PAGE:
In re-branding itself, it would wise for the GOP to take the opportunity afforded by this unique moment in American history to re-invent itself. The Republican National Committee – along with Republican organizations at every level – must re-structure itself to be less the inside-the-beltway command and control entity (an entity that mandates candidates and strong-arms platforms and agendas, which it has most certainly evolved into) and re-dedicate itself to becoming more of a mammoth and viciously efficient support and organizational tool that embraces candidates sent up from the grassroots; Conservatives re-awakened to their constitutionally mandated civic responsibility who have taken it upon themselves to run for office in 2010, 2012 and through the future.

If the Republican Party can wrap its brain around the strategic brilliance of this re-invention, it will position itself to be the preferred political party of those in the Tea Party Movement; it will be the avenue and political structure through which the Tea Party Movement advances their preferred candidates.

If the Republican Party refuses to understand the dramatically changed political landscape of the country, if they refuse to evolve from the inside-the-beltway mentality that allows for the existence of egotistical power-players no different from the elitists now in control of Congress, should the GOP insist on maintaining the status quo, they will be compromised, marginalized and, perhaps, even destroyed by the re-awakening of the American people to their constitutionally mandated obligation to governmental engagement and oversight.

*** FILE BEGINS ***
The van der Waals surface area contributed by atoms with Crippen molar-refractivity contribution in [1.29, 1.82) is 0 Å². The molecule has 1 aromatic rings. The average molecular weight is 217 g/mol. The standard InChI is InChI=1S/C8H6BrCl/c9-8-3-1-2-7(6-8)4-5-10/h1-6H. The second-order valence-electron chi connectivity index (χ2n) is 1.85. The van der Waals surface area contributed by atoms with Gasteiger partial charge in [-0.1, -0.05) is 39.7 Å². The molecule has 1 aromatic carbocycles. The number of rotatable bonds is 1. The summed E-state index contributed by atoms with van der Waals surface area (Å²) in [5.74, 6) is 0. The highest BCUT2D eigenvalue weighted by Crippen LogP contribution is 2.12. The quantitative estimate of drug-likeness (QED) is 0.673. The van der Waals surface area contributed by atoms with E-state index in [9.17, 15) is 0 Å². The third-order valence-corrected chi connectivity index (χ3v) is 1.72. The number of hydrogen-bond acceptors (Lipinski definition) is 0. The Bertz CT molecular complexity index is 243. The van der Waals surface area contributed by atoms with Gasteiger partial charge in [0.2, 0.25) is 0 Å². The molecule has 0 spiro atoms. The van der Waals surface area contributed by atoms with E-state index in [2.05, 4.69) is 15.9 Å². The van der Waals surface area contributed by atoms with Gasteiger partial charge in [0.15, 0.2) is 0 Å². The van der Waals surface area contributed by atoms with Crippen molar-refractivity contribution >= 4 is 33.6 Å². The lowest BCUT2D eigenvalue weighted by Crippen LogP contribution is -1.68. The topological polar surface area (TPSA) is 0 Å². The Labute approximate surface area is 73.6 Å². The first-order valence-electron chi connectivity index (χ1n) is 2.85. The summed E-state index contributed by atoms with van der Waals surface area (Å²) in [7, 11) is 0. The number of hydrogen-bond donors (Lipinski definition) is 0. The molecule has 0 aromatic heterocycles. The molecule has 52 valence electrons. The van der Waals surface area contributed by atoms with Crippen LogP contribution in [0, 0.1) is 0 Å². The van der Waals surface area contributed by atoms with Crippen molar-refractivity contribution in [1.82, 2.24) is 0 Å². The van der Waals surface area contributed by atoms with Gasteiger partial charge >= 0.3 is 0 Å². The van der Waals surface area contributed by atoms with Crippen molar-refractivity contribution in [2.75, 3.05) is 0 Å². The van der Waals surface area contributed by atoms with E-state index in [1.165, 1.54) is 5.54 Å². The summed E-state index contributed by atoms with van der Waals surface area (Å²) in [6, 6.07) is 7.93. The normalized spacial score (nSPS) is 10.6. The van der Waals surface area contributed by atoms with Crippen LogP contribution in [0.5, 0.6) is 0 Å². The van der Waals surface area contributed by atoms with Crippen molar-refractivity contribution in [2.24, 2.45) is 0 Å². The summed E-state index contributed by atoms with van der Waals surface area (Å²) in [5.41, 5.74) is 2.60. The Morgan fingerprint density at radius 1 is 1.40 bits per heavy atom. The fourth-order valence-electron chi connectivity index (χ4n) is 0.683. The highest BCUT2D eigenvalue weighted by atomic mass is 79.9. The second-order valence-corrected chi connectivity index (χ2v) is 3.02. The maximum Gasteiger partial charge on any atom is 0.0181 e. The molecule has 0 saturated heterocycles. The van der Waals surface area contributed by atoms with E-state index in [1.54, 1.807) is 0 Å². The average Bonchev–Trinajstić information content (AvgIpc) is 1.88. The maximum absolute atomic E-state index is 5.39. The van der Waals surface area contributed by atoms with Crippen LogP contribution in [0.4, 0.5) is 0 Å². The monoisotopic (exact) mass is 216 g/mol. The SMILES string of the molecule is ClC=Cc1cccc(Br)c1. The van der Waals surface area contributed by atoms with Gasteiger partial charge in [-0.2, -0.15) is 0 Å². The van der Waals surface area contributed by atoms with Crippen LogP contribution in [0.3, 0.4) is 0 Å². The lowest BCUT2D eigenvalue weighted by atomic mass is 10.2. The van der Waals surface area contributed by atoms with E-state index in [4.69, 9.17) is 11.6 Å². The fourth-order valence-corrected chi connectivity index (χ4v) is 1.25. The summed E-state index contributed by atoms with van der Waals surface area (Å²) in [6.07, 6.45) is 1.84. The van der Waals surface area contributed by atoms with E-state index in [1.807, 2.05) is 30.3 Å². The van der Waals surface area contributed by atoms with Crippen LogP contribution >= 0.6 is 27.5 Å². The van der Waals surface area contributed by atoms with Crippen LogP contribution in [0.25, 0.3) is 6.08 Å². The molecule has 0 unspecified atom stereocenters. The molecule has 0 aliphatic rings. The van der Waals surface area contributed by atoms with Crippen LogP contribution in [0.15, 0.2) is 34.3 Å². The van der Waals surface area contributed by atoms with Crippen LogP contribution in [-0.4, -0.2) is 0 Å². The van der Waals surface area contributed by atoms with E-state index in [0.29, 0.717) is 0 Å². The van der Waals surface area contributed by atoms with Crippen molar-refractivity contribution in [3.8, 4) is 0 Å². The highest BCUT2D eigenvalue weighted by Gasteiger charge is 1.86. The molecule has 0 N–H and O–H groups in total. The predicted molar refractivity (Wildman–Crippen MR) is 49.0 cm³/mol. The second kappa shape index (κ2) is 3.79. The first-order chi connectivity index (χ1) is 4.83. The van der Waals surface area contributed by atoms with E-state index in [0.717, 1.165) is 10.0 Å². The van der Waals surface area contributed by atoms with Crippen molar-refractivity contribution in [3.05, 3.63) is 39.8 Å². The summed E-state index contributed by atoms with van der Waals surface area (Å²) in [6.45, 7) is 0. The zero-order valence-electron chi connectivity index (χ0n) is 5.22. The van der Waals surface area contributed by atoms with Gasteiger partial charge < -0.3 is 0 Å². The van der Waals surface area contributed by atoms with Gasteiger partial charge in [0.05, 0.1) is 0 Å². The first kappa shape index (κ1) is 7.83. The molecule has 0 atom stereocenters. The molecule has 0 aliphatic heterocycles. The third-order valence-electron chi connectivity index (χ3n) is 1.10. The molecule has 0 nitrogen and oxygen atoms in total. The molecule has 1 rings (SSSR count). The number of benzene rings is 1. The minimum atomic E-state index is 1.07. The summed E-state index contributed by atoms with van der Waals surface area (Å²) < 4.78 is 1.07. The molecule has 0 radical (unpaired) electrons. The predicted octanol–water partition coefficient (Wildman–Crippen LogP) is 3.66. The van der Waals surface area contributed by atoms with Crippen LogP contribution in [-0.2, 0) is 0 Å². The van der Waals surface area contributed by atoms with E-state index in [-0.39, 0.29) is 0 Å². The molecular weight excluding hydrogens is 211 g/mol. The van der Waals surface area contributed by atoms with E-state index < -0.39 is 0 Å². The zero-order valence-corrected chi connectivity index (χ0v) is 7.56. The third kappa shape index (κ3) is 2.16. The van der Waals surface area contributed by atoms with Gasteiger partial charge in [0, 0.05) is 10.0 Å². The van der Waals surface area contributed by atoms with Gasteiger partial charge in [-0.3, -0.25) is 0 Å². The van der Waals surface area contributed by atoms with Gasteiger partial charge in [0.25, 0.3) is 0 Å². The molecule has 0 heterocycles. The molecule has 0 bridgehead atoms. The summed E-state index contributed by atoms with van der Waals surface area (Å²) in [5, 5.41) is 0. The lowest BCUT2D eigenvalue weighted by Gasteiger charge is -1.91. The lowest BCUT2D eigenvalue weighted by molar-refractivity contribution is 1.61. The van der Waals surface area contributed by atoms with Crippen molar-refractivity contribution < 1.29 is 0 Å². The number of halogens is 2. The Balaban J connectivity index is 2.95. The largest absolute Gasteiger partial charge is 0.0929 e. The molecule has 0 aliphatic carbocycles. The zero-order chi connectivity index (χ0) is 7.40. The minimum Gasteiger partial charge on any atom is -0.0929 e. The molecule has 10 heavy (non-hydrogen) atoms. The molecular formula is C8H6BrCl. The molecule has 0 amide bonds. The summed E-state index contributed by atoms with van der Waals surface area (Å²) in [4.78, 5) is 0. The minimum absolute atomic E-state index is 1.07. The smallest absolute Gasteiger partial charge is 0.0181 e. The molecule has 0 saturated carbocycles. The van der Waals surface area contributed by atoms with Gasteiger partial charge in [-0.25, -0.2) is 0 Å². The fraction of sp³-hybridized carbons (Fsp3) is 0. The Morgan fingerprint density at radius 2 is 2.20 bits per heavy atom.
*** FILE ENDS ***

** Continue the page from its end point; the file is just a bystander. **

Simply put, the GOP can either adapt or become ineffective.
Frank Salvato is the managing editor for The New Media Journal . He serves at the Executive Director of the Basics Project, a non-profit, non-partisan, 501(C)(3) research and education initiative. His pieces are regularly featured in over 100 publications both nationally and internationally. He has appeared on The O’Reilly Factor, and is a regular guest on The Right Balance with Greg Allen on the Accent Radio Network, as well as an occasional guest on numerous radio shows coast to coast. He recently partnered in producing the first-ever symposium on the threat of radical Islamist terrorism in Washington, DC. His pieces have been recognized by the House International Relations Committee and the Japan Center for Conflict. He can be contacted at